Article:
IN his epic biography of Prince’s music, Matt Thorne has achieved a level of detail that would boggle the minds of even those with the most purple of souls. In Prince, Thorne does not tell the story of the man behind the music, but of the music itself, with an examination of every piece of music the Purple One has ever recorded, performed or written.
This is not a conventional biography — all personal information provided in the book is closely connected to the music that was being created at a particular time. Thorne speaks with a dazzling array of people about Prince, the most important of whom are the musicians who worked with him. He acknowledges the limited patience Prince has for critics, writing early in the book, “as far as Prince is concerned, the only person who knows anything about this music is Prince. He was done with critics as early as 1982 [...] and he never misses an opportunity to remind the lowly writer that he has little regard for anyone who spends the majority of their time at a desk. To the Detroit DJ, The Electrifying Mojo, Prince described writers as ‘mamma-jamma(s) wearing glasses and an alligator shirt behind a typewriter’.”
Thorne reports from many people connected to Prince in various capacities — Revolution members Wendy and Lisa who were a part of the band during Prince’s best known and most commercially successful Purple Rain era (now music royalty in their own right), prior publicists, agents and even muses.
Though Thorne makes it clear that Prince mythologises his own past, a great many of the people who knew Prince professionally are candid with Thorne, resulting in many little windows into the life of one of the world’s most reclusive pop stars. One-time manager Alan Leeds tells Thorne how the band made fun of Prince when he wrote “When Doves Cry,” which became the bestselling single of 1984: “Everyone was teasing him about the fact that there was no bass on the record, saying ‘How are you going to have a hit record without a bass?’ And he was boasting about how only he could do it”. And like all the people Thorne speaks to, Leeds concedes to Prince’s immense talent and skill: “But all I remembered was that simple little piano hook and I knew it was going to be a hit”.
The main problem with understanding Prince is that he doesn’t want to be understood. He’s never been forthright, his actions are often tricky and strange, and music, it seems, is his filter for conversation and his method of social interaction. Many will recall the seven years he spent with his name an unpronounceable glyph (later identified as Love Symbol #2) in an attempt to put an end to Warner Bros profiting from any and all work he produced while under contract to them. Thorne does not attempt to explain away Prince’s behaviour, instead talking of this conflict in relation to the music Prince was making.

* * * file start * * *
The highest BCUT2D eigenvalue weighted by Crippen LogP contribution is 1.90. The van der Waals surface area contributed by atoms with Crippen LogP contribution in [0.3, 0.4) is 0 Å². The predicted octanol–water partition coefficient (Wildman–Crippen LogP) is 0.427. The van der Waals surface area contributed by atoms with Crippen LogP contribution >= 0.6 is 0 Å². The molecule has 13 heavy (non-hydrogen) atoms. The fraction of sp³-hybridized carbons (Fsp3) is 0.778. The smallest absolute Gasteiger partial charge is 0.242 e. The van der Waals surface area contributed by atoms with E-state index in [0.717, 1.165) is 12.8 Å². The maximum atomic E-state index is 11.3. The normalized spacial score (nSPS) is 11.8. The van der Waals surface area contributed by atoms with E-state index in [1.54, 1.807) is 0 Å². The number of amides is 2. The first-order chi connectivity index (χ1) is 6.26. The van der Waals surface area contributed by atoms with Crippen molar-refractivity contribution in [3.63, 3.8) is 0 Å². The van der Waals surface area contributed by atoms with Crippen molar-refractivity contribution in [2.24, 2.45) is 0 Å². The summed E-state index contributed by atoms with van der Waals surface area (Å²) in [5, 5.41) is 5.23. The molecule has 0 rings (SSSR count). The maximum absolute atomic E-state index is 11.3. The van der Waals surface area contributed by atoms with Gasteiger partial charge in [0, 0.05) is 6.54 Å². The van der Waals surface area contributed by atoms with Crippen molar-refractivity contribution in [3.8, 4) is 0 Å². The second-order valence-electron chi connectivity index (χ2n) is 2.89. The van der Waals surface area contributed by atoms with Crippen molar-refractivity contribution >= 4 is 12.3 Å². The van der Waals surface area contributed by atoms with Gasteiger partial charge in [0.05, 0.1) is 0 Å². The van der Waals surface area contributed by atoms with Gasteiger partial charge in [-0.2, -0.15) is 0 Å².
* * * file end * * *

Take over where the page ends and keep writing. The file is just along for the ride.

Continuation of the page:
The clearest insight from Prince’s inner circle about the strange name change situation comes from Thorne’s conversation with Prince’s publicist at the time, Chris Poole, who remembers thinking the move was “barking but genius”. Poole continues, “And it was quite fun to be involved in something like that because no one had done anything like that before. There was this theory that if he wasn’t Prince anymore, he wouldn’t be bound by his record contract with Warner. He had been reborn, Christ-like, with a new name, a new identity”. Instead of going to court, Prince took a far more interesting route and started a vital conversation about artists’ rights and the ownership of music. The entire stunt paid off in a way when the next stage of his “slow emancipation from Warner Bros” turned out to be a giant success: the independently released single, “The Most Beautiful Girl in the World,” was Prince’s first number one hit in the UK, and the biggest hit he’d had in years.
Like any true fan, Thorne does not limit himself to the more commercially popular music, spending equal energy on lesser known and even officially unreleased songs, which immediately makes his reader want to listen to all of Prince’s music again, with a freshly tuned ear. There are a great many complicated, contradictory themes in Prince’s music (and hundreds of unreleased songs), with Prince often recycling his own music a great deal, cannibalising earlier ideas, picking apart semi-produced arrangements or partially completed lyrics and putting them back together in different ways for different songs or performances. The person who explains this process the best is probably Brent Fischer, the son of the legendary composer and orchestral arranger Clare Fischer who was the only person to have worked with Prince as systematically and for as long as he did — perhaps, because they never met and only communicated via songs. Brent Fischer’s stories stand out from the others’ in Prince, even though Brent himself only met Prince briefly many years after working on his music.